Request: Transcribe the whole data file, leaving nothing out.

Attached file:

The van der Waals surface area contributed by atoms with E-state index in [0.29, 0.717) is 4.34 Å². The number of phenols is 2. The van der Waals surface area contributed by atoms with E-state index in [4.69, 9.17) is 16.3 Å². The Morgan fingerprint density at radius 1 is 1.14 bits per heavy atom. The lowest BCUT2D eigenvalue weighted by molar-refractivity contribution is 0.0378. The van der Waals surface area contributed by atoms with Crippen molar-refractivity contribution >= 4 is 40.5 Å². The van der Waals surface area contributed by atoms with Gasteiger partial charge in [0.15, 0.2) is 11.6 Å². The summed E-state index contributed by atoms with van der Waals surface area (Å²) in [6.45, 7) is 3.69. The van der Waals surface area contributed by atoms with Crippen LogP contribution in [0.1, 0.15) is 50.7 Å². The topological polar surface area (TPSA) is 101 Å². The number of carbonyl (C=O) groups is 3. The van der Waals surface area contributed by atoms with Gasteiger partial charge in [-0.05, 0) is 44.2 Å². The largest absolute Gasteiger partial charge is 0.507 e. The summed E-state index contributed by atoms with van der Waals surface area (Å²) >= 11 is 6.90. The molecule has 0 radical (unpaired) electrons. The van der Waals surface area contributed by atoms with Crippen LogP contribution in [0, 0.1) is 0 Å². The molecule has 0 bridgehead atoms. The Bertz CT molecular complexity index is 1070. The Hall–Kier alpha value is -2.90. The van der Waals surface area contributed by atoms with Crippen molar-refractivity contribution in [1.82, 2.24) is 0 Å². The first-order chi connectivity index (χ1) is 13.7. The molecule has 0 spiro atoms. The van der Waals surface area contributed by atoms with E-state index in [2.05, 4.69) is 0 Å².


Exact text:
The van der Waals surface area contributed by atoms with E-state index in [0.29, 0.717) is 4.34 Å². The number of phenols is 2. The van der Waals surface area contributed by atoms with E-state index in [4.69, 9.17) is 16.3 Å². The Morgan fingerprint density at radius 1 is 1.14 bits per heavy atom. The lowest BCUT2D eigenvalue weighted by molar-refractivity contribution is 0.0378. The van der Waals surface area contributed by atoms with Crippen molar-refractivity contribution >= 4 is 40.5 Å². The van der Waals surface area contributed by atoms with Gasteiger partial charge in [0.15, 0.2) is 11.6 Å². The summed E-state index contributed by atoms with van der Waals surface area (Å²) in [6.45, 7) is 3.69. The van der Waals surface area contributed by atoms with Crippen LogP contribution in [0.1, 0.15) is 50.7 Å². The topological polar surface area (TPSA) is 101 Å². The number of carbonyl (C=O) groups is 3. The van der Waals surface area contributed by atoms with Gasteiger partial charge in [-0.05, 0) is 44.2 Å². The largest absolute Gasteiger partial charge is 0.507 e. The summed E-state index contributed by atoms with van der Waals surface area (Å²) >= 11 is 6.90. The molecule has 0 radical (unpaired) electrons. The van der Waals surface area contributed by atoms with Crippen LogP contribution in [0, 0.1) is 0 Å². The molecule has 0 bridgehead atoms. The Bertz CT molecular complexity index is 1070. The Hall–Kier alpha value is -2.90. The van der Waals surface area contributed by atoms with Crippen molar-refractivity contribution in [1.82, 2.24) is 0 Å². The first-order chi connectivity index (χ1) is 13.7. The molecule has 0 spiro atoms. The van der Waals surface area contributed by atoms with E-state index in [2.05, 4.69) is 0 Å².